- DaVita, which operates outpatient care center centers across the U.S. focusing on kidney care and dialysis, along with its former CEO Kent Thiry, received a two-count federal indictment from a grand jury for conspiring with competing companies to not poach each other's senior-level employees.
- The indictment alleges the company and its CEO engaged in two separate conspiracies with two other healthcare companies "to suppress competition for the services of certain employees," according to a Thursday release from the Department of Justice. Both DaVita and Thiry are scheduled for an initial court appearance Tuesday in the U.S. District Court for the District of Colorado.
- DaVita said the charges are unjust and unwarranted. "The government's case relies on an unprecedented and untested application of the antitrust laws to alleged discussions involving former executives that occurred many years ago," the company said in an email statement.
The charges come on the heels of President Joe Biden's executive order urging federal agencies to target a number of business practices he argues are thwarting competition, including noncompete agreements. But the charges in this case are alleging handshake deals rather than written agreements that restrict employees from finding work at competing companies. The antitrust division's ongoing investigation into what it calls "employee allocation agreements" in the healthcare industry spurred the charges, according to DOJ.
From as early as February 2012 until as late as July 2017, DaVita and former CEO Thiry conspired with another company, Surgical Care Affiliates LLC and its related entity, collectively SCA, by agreeing not to solicit each others senior-level employees, the first count charges.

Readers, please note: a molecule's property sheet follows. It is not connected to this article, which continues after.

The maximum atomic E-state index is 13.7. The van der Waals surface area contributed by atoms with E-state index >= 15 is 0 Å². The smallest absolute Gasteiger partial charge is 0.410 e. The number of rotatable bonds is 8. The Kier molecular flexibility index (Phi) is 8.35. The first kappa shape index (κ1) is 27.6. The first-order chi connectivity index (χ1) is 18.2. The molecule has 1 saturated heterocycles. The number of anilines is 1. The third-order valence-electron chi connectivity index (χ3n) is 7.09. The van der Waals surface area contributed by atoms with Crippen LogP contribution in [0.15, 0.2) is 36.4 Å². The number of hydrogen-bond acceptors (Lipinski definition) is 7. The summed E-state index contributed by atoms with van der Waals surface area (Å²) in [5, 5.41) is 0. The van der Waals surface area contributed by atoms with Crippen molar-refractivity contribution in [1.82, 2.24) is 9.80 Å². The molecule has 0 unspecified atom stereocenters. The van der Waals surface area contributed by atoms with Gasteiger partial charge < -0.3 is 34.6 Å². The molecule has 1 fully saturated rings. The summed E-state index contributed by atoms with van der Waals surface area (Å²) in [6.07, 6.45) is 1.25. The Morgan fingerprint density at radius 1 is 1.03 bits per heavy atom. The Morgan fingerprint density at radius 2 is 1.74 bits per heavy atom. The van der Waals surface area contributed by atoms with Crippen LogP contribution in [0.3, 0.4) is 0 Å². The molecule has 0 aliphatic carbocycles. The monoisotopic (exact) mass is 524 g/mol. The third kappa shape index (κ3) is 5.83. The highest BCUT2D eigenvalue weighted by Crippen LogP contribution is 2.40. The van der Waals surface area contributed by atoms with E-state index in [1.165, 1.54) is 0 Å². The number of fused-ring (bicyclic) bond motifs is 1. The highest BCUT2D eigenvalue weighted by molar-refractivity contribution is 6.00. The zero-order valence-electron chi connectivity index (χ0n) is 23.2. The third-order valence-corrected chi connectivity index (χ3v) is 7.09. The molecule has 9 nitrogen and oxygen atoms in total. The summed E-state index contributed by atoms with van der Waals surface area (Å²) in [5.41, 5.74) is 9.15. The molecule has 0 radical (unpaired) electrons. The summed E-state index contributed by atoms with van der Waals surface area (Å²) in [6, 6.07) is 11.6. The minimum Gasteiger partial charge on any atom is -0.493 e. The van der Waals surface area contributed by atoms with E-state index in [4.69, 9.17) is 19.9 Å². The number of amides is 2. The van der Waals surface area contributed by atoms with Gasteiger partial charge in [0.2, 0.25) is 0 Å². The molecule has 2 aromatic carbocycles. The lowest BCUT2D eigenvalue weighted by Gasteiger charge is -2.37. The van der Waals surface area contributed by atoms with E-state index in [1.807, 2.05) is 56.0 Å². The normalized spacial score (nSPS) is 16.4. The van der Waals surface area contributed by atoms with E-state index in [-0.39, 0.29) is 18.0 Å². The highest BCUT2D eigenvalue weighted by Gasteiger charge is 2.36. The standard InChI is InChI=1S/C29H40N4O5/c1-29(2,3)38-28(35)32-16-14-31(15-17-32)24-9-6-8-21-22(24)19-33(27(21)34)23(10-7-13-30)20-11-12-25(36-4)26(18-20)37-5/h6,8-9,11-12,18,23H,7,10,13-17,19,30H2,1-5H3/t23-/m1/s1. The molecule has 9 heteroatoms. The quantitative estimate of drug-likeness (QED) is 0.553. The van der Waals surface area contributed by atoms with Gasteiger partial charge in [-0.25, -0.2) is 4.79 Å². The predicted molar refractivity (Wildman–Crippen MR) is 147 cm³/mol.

The second count charges the company and former CEO for conspiring with another unnamed healthcare company from as early as April 2017 until as late as June 2019 to allocate employees by agreeing the other company would not solicit DaVita's employees.
"Those who conspire to deprive workers of free-market opportunities and mobility are committing serious crimes that we will prosecute to the full extent of the law," Acting Assistant Attorney General Richard Powers of the Justice Department's antitrust division said in a statement.
Co-conspirator SCA was charged in January though the case is still pending in the Northern District of Texas, according to the release.
DaVita and Thiry are charged with two counts of violating the Sherman act, and if convicted, DaVita faces a maximum penalty of a $100 million fine per count. Thiry faces a maximum penalty of 10 years in prison and a $1 million fine per count, according to the release.
"These allegations are false and rely on a radical legal theory about senior executive recruitment without precedent in U.S. history," Karen Crummy, Thiry’s spokesperson, said in an email statement.
"The facts bear it out decisively: No antitrust violations occurred, these companies hired DaVita executives for years, and the companies are not competitors."
Editor's note: This story has been updated with a comment from Thiry's spokesperson.